At her firm tone, Malco obeyed at once. With one of them on either side, they carried the slight elf with little difficulty further into the gardens. The pump house loomed up in front of them. It kept the waters in the fountains pristine and flowing, but since Mina’s father had died, the wheels and pipes had mysteriously stopped working, just like all the other contraptions on the estate.

They let themselves into the stone rooms, the faint dripping echoing in the darkness. Mina and Malco propped the elf against the wall.

“What do we do now?” Mina asked her advisor.

“We wait, and in the morning, when the sun comes out, we can go back,” Malco told her. “The Red Guard won’t do anything in the light.” He looked at her, a reproving frown on his face. “Which, I might remind you, is why you’re supposed to stay within the walls of your keep after the sun goes down.”

“I know, but I had an idea,” Mina said. “What will we do with him?” she asked, changing the subject from her midnight wanderings.

“I don’t know,” Malco replied, eyebrow raised. “You’re the one who wanted to bring him.”

Mina went over to stand by the elf, looking down at him, arms and legs at odd angles, chin on his chest. His head snapped up, and Mina stumbled backwards with a gasp. The elf looked up at her with bleary, green eyes. When he focused on her, his eyes widened and he tried to get away. He looked like a cornered wild animal. Mina held her hands out.

“It’s okay,” she said in a soothing voice, hoping he could understand her.

His head cocked, and after a moment, he spoke. “You’re Lady Mina.”

Mina nodded, somehow not surprised he knew her name. “Who are you?”

“My name is Neir.”

“What are you doing here?” Mina asked.

Neir smiled. “I am…was here on your father’s words.”

“Prisoner?” Mina asked tentatively.

“Guest.” The elf played with the hem of his shirt. Mina noticed he was thin and dirty.

“How long have you been here?” she asked.

The elf stared up at the ceiling as he counted to himself. “A long time. In your home? About thirty of your years. Hiding here? A year.”

“What…” Mina stopped, and worked it out for herself. The truth dawned on Mina with the warm glow of a particularly beautiful sunrise. Her father hadn’t hidden an object, he had hidden a person: the elf.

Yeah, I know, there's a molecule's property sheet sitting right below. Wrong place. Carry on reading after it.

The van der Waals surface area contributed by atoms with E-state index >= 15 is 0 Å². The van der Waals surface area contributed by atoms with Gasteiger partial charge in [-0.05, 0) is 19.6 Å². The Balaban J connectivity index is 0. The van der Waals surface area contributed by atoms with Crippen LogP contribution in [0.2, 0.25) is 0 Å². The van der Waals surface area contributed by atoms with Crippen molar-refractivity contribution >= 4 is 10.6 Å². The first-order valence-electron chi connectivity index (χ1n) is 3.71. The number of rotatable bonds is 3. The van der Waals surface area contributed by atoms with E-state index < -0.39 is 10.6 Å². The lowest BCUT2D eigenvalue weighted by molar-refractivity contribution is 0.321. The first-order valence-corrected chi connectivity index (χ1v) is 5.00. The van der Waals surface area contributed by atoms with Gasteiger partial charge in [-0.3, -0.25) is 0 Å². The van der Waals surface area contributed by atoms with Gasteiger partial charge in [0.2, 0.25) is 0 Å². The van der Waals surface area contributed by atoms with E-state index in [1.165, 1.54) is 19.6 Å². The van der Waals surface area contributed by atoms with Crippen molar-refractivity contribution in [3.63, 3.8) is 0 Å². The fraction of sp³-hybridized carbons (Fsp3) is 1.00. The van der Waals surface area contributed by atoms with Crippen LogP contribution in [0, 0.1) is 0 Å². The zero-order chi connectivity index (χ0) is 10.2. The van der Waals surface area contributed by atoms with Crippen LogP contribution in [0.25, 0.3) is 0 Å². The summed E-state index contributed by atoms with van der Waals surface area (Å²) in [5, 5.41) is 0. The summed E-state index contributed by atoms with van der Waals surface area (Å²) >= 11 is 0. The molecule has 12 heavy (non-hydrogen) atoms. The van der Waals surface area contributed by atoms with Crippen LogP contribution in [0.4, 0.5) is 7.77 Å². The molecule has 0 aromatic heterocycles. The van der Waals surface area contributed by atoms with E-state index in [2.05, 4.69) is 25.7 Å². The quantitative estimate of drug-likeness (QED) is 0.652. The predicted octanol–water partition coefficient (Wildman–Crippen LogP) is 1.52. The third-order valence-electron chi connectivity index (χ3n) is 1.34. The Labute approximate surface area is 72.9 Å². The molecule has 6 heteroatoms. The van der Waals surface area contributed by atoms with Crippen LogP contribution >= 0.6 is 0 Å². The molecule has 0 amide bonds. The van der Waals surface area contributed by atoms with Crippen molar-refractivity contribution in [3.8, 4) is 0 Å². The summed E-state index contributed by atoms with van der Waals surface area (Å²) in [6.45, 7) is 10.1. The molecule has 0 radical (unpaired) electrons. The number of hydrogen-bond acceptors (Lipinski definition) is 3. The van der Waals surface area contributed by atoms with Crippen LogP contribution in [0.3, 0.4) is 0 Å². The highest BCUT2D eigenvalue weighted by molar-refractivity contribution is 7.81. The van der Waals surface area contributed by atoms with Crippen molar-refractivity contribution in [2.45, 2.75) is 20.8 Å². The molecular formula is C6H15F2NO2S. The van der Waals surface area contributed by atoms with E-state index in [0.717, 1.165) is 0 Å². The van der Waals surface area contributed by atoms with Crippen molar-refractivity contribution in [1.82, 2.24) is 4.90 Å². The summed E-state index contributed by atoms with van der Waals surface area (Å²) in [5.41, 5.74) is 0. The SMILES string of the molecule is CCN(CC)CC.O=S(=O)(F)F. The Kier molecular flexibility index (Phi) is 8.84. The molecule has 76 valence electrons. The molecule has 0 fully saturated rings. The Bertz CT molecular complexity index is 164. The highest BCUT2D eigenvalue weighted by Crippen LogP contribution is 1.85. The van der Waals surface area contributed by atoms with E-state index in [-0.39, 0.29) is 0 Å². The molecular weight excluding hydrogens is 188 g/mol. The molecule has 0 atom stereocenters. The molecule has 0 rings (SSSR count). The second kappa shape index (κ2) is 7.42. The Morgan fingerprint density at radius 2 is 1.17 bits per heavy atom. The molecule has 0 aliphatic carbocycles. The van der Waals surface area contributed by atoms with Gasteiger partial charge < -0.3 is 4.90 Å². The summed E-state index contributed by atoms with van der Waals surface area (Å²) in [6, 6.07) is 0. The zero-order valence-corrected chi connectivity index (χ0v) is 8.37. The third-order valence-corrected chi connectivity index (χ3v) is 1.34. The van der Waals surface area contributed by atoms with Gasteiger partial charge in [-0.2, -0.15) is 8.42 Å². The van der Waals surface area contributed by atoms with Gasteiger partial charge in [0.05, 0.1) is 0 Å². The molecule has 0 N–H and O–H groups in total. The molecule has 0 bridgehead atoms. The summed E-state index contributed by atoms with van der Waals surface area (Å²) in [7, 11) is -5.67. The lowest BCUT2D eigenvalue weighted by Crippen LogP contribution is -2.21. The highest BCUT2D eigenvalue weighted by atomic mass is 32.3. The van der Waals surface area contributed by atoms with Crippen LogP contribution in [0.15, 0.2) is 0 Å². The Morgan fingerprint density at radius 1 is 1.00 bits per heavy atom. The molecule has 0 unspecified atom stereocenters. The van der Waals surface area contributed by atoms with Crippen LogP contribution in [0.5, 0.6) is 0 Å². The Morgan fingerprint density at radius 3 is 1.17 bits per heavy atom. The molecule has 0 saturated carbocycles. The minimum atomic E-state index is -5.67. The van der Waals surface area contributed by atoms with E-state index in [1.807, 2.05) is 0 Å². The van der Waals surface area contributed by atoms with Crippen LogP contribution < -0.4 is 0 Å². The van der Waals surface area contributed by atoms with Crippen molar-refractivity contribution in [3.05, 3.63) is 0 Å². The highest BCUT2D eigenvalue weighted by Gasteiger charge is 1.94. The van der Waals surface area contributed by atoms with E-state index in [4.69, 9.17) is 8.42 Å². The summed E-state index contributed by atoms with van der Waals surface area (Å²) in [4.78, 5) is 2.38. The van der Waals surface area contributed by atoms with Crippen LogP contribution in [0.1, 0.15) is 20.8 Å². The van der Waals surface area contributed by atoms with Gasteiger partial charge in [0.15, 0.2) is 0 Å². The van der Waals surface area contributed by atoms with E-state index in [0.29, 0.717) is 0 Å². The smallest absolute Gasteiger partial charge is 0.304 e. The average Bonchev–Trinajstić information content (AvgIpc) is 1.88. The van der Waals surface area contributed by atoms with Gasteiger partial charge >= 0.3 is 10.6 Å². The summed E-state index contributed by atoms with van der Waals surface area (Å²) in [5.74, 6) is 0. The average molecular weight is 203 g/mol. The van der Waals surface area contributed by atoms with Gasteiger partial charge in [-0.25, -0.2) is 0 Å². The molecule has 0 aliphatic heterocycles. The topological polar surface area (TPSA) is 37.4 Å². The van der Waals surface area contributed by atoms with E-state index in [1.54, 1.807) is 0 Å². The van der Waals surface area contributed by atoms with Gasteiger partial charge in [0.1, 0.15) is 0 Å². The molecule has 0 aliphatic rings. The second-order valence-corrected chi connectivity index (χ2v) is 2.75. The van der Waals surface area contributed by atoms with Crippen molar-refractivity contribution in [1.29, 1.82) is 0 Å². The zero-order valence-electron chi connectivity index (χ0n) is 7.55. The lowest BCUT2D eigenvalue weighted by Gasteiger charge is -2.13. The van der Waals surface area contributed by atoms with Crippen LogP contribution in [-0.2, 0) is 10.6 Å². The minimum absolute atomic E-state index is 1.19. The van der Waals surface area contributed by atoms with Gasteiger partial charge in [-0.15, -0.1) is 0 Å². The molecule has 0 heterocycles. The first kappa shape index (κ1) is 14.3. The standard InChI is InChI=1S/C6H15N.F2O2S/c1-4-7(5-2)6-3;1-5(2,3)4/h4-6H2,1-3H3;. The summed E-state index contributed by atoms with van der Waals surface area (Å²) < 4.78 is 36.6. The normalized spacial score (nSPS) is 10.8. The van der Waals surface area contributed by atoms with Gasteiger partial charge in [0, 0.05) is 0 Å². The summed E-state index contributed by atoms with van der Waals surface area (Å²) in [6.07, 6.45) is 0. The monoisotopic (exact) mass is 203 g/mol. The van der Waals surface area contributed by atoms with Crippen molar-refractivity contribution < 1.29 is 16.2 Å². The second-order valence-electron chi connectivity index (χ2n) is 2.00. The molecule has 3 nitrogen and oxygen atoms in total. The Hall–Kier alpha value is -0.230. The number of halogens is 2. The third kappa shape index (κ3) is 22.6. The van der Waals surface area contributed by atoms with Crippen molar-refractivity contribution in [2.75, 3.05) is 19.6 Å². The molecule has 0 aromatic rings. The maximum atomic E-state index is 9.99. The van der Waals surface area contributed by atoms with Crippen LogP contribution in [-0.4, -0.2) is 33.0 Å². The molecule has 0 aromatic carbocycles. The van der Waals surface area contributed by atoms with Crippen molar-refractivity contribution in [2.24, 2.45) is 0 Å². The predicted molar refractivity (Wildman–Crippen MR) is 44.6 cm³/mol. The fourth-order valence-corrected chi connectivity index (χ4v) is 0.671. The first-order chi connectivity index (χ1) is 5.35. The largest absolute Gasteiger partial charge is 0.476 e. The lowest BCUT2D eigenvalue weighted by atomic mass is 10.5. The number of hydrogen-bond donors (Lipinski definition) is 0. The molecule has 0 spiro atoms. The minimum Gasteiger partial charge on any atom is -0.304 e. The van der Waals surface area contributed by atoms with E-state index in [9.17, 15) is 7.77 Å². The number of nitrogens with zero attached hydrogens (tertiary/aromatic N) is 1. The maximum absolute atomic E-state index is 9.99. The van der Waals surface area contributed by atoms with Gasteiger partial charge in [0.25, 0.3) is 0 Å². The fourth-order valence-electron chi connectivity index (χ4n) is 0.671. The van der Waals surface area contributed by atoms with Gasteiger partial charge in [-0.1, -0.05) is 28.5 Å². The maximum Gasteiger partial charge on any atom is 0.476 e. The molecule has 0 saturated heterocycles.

“Why did my father keep you here?”

The elf gave her a look which clearly said don’t be thick. Mina changed her question.

“Are you responsible for the state of this place since my father died?”

“Not the way I would put it,” the elf said, sounding affronted. “I would say I was responsible for the wonders of this place while your father was alive.”

“You kept it all going?”

“Everything,” Neir said. “At least, I used to.”

“Why did you stop?”

“I think you know that,” Neir answered, with another of his don’t-be-daft looks, though his voice sad. He took a deep breath. “Your father didn’t want anyone to know because he thought it would endanger his alliances if the other Lords knew he was harboring a creature such as myself…”

“Why would that matter?” Mina asked with a frown.

“You don’t know much about why there are no elves in your part of these lands anymore, but suffice to say, knowing your father tolerated my presence would have soured the favor of the other lords. We made a deal, Lord Uric and I. He would provide me with shelter, I would help him with magic. It worked quite well for a time, but then his son became greedy and had him killed in order to take over what Lord Uric had built.”

“So you stopped to spite him?” Malco asked, sounding none too pleased. He knew none of this either, Mina realized.

“I stopped because continuing would call attention to my being here,” the elf said. “And now I have to spend all my time hiding from the Red Guard. They are slow, but they’re catching on. I thought you were one of them,” he confessed. “I didn’t mean to attack you, Lady Mina.”

Mina accepted his apology with an absent shake of her head, the memory of the heart-pounding terror at being assaulted in the dark the furthest thing from her mind right now. She thought for a long time, another idea forming in her mind, not the same blinding light of the idea to search the garden, but the slow unfurling of a rose’s petals with the light of the sun. “If I promised to harbor you, as my father did, would you be willing to help me?”

Neir smiled and shrugged, but his green eyes gleamed. Mira looked at Malco and smiled; at last, now they had something to use against her brother.